London, U.K. --- (METERING.COM) --- July 1, 2010 - U.K. utility EDF Energy Networks has submitted an initial bid to develop a smart electricity distribution network for London that would help the city cut its carbon emissions by 60 percent by 2025.
“Low Carbon London – A Learning Journey” is a major collaborative project that would involve working with communities and businesses to create a blueprint for a future electricity distribution system to support the government’s low carbon transition plan. The proposed project would encompass smart grid technologies and carbon cutting commercial arrangements to encourage customers to play a key role in helping to match London’s electricity demand with available low carbon electricity production. It would also look at ways to accommodate the anticipated growth in microgeneration while managing higher demand for electricity created by the switch to electric cars.
Funding for the project is being sought from Ofgem’s £500 million Low Carbon Networks Fund.
EDF Energy Networks plans to work with the Greater London Authority, the London Development Agency, Transport for London, and the Institute for Sustainability and other parties to introduce a series of measures in London, including installing new information and control systems to monitor and co-ordinate the electricity flowing in and out of the power grid and integrate local and renewable generation, including solar and wind.
New commercial arrangements would be explored to encourage business and commercial customers to use electricity more flexibly, for example by offering financial incentives to customers willing and able to reduce demand on request. This would free up network capacity for example, for electric vehicles to use the electricity network, and could help provide the necessary balancing services to mitigate the variability of wind generation.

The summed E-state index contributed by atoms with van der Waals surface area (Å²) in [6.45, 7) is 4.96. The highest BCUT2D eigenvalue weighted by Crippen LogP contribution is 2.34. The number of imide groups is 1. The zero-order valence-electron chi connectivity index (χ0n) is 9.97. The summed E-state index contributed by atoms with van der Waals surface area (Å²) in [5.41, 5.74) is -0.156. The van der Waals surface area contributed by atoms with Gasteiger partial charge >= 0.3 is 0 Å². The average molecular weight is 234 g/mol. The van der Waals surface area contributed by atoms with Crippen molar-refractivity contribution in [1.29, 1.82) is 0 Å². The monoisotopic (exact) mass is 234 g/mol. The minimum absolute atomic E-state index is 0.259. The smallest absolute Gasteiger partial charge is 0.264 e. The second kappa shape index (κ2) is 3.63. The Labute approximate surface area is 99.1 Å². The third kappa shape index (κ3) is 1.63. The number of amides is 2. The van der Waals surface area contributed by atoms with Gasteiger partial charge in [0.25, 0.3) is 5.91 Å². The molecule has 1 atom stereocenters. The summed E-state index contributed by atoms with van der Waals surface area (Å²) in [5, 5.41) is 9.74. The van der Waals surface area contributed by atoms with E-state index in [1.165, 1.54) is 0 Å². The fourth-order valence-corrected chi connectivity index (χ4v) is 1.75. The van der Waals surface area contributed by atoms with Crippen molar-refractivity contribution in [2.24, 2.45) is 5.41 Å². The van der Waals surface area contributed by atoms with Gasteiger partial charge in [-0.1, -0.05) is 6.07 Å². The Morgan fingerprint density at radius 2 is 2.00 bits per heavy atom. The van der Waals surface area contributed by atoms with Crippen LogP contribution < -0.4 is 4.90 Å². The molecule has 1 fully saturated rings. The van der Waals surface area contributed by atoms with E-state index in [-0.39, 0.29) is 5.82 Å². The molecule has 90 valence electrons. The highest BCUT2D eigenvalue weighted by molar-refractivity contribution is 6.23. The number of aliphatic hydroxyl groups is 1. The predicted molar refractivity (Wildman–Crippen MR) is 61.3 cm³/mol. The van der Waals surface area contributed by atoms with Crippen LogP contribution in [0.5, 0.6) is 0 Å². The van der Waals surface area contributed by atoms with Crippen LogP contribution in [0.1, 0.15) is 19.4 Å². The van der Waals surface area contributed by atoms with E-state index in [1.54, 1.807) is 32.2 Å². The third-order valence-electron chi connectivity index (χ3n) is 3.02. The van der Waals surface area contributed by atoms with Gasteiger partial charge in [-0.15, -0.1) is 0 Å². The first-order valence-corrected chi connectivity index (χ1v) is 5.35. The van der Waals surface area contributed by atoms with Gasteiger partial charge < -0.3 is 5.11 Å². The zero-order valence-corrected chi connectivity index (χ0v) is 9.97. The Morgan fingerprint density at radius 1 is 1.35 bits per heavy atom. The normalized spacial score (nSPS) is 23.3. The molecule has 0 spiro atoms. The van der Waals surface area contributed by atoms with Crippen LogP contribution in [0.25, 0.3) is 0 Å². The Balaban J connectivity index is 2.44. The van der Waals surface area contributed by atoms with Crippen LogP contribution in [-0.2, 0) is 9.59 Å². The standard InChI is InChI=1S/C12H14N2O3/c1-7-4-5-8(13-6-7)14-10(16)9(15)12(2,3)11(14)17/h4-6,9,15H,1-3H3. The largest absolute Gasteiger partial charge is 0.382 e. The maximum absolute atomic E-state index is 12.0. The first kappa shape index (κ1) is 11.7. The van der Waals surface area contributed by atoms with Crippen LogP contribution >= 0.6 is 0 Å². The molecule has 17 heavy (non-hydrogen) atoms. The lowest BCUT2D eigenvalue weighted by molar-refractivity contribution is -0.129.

The project would also support flagship programs introduced by the Mayor of London, Boris Johnson, and would include installing smart meters in thousands of homes across ten low carbon zones that are being set up with the aim to reduce their carbon emissions by 20.12 percent by 2012. Under the goal to make London the electric car capital of Europe, 7,500 electric vehicle charging points are set to be delivered by spring 2013, with a target for 25,000 by 2015 supporting 100,000 electric vehicles, and smart control of charging points would be provided to avoid the need for network reinforcement and information gathered to inform future charging point deployment.
A “Low Carbon London Learning Laboratory” would capture and share information about the important role that electricity distribution companies will need to play in working with customers and partners to reduce CO2 emissions and drive real changes in electricity demand and local generation.
The Mayor has issued his support for the Low Carbon London bid, saying that he wants London to be a pioneer in the introduction of ingenious solutions to crack the environmental challenges being faced.
“The key to becoming a cleaner, less polluted and more energy efficient city is to utilize clever new technologies,” said Mayor Johnson. “We are pleased to support EDF Energy Networks’ bid, which if successful, will deliver significant funds to help us to accelerate the introduction of smart ways to improve Londoners' quality of life.”
The full bids for the Low Carbon Networks Fund are due by September 3, 2010 and Ofgem is expected to announce the winning projects in early December.